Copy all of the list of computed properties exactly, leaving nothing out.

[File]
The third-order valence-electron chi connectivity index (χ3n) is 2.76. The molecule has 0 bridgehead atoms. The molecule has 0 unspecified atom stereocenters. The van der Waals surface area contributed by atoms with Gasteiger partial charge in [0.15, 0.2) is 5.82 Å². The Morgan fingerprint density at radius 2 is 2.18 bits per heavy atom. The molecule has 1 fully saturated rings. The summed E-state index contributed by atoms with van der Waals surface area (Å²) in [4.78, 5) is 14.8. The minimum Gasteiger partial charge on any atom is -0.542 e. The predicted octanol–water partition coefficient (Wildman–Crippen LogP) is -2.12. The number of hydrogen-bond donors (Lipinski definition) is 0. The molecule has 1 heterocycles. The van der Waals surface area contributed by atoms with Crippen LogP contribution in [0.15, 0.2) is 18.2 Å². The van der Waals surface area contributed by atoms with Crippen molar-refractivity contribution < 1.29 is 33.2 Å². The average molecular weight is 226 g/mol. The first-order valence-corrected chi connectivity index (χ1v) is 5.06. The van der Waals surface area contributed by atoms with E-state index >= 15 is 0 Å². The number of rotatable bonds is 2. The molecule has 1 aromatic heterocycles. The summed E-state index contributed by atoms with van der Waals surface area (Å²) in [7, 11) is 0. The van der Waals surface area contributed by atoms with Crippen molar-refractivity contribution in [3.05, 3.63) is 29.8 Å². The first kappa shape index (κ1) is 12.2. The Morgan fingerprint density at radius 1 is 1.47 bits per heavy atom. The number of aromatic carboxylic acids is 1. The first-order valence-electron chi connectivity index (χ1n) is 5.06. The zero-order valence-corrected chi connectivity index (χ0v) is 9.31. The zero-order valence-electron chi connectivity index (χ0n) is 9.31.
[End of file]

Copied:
The third-order valence-electron chi connectivity index (χ3n) is 2.76. The molecule has 0 bridgehead atoms. The molecule has 0 unspecified atom stereocenters. The van der Waals surface area contributed by atoms with Gasteiger partial charge in [0.15, 0.2) is 5.82 Å². The Morgan fingerprint density at radius 2 is 2.18 bits per heavy atom. The molecule has 1 fully saturated rings. The summed E-state index contributed by atoms with van der Waals surface area (Å²) in [4.78, 5) is 14.8. The minimum Gasteiger partial charge on any atom is -0.542 e. The predicted octanol–water partition coefficient (Wildman–Crippen LogP) is -2.12. The number of hydrogen-bond donors (Lipinski definition) is 0. The molecule has 1 heterocycles. The van der Waals surface area contributed by atoms with Crippen LogP contribution in [0.15, 0.2) is 18.2 Å². The van der Waals surface area contributed by atoms with Crippen molar-refractivity contribution < 1.29 is 33.2 Å². The average molecular weight is 226 g/mol. The first-order valence-corrected chi connectivity index (χ1v) is 5.06. The van der Waals surface area contributed by atoms with E-state index >= 15 is 0 Å². The number of rotatable bonds is 2. The molecule has 1 aromatic heterocycles. The summed E-state index contributed by atoms with van der Waals surface area (Å²) in [7, 11) is 0. The van der Waals surface area contributed by atoms with Crippen molar-refractivity contribution in [3.05, 3.63) is 29.8 Å². The first kappa shape index (κ1) is 12.2. The Morgan fingerprint density at radius 1 is 1.47 bits per heavy atom. The number of aromatic carboxylic acids is 1. The first-order valence-electron chi connectivity index (χ1n) is 5.06. The zero-order valence-corrected chi connectivity index (χ0v) is 9.31. The zero-order valence-electron chi connectivity index (χ0n) is 9.31.